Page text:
Organizer of Compassionate Friends gets surprise honor

December 13, 2004|BRENDA S. EDWARDS

James B. Preston, of Boone Trail, got a nice surprise Sunday evening for his 18 years of dedicated service with Compassionate Friends in Danville.

The international organization is for parents, grandparents and siblings who have lost loved ones.

Preston, who lost a daughter in a traffic accident 37 years ago, organized the local chapter after seeing an advertisement while on vacation in Florida. The chapter became officially affiliated with national group in February 1986.

"Sometimes Jimmy would be the only one there when he opened the doors for the meetings," said Shan Kihlman, who has been with the group for 2 1/2 years. Sometimes there may be one or two others who would come. He's been very faithful."

As a tribute to Preston for his faithful service to others who have lost children to accidents, cancer and other diseases, Compassionate Friends planted an evergreen tree near the children's playground at Millennium Park. A plaque will carry his name and others in the group.


The group recognized Preston Sunday during its annual candlelight service when candles are lighted in memory of children who have died.

"It was a nice surprise," Preston said this morning. "I had no idea they were going to do this. After that, they expected me to say something," he said. And after he calmed down a little, he thanked his friends for the honor.

Preston, who grew up in Perryville and has lived in Danville for many years, has been involved in various businesses. He was an automobile dealer and operated a funeral home. He has been active in Danville-Boyle County Historical Society, Danville Kiwanis Club, American Cancer Society, Boyle County Board of Health, and the American Legion and Veterans of Foreign Wars.

Though Preston's health is failing, he still comes to Compassionate Friends meetings.

Average attendance of 10 to 15

The local chapter has average attendance of between 10 and 15 people, said Kihlman.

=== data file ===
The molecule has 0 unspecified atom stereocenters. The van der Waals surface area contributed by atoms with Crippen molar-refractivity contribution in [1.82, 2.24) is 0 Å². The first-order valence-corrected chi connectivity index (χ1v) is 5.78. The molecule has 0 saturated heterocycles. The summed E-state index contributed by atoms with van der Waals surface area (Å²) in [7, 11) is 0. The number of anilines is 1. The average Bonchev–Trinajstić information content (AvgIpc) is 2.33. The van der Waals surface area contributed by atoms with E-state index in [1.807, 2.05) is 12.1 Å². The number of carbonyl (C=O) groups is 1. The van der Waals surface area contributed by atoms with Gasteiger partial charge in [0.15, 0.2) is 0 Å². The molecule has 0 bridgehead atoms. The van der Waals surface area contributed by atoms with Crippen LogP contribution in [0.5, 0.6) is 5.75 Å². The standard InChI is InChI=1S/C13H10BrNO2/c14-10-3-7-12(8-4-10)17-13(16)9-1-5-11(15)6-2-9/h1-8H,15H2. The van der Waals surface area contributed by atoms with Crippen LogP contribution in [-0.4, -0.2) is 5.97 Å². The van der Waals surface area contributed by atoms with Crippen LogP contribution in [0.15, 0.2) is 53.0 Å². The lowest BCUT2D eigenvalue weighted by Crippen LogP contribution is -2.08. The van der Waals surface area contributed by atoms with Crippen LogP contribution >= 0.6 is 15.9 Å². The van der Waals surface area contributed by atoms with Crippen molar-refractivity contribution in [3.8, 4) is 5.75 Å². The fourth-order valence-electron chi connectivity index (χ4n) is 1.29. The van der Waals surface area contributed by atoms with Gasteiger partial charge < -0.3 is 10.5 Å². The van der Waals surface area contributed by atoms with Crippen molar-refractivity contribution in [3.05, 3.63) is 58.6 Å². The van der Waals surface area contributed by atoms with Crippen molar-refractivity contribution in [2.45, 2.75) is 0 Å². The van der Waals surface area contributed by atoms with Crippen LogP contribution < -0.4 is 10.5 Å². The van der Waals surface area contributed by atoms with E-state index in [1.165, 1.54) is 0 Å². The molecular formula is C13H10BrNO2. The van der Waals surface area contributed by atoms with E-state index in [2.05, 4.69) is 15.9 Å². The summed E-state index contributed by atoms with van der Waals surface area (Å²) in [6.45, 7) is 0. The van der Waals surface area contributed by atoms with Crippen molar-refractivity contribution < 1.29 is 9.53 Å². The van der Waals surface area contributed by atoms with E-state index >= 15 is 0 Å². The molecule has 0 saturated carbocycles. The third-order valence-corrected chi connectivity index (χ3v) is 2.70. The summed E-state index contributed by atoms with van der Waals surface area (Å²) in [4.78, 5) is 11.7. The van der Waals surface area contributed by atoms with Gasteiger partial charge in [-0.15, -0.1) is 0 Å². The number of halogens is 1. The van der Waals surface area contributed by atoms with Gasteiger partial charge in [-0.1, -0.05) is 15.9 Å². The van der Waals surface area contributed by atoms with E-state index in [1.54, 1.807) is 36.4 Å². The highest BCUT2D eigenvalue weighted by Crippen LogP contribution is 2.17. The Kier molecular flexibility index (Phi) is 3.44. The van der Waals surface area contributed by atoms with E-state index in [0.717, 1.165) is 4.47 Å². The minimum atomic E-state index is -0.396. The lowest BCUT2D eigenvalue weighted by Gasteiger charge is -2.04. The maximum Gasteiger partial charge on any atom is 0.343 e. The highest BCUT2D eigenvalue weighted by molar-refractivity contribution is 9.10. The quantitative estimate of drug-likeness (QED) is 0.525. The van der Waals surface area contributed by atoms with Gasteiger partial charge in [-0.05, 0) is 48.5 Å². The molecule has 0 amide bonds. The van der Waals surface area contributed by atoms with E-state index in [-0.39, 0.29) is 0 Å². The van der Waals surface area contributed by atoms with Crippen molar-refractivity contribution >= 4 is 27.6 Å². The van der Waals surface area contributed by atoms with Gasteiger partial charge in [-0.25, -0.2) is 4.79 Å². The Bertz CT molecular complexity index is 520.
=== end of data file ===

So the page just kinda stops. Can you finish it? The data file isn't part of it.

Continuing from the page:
"It's a club we don't want to be in, but we're glad there is such an organization to be with people who understand what we're going through," said Kihlman. "The lost of a child will never be OK, but the pain will ease.

"Jimmy has been an inspiration to me," said Caroyln Sheene, who got involved in Compassionate Friends after her son, Randy, died in 1992.

"Jimmy's always been there. When he saw the advertisement about Compassionate Friends, he did something about it."

While Sheene does not attend the monthly meetings as regularly as she used to, she does feel better when she has been to a meeting.

"I used to really get depressed when it was time to go, but I usually would go on. It did help," said Sheene. "There is something about being with people that are dealing with the same thing you are. I think they understand."

Sheene said no one knows what it's like to lose a child. No one understands, except for those who have gone through the same experience.

"When we hear of a loss, we try to write to the parents and we also have a brochure that explains about the group," said Kihlman. Some members also visit families when they hear of a child's death.

"Jimmy's a big part of the group and has always been there," said Sheene.

Central Kentucky News Articles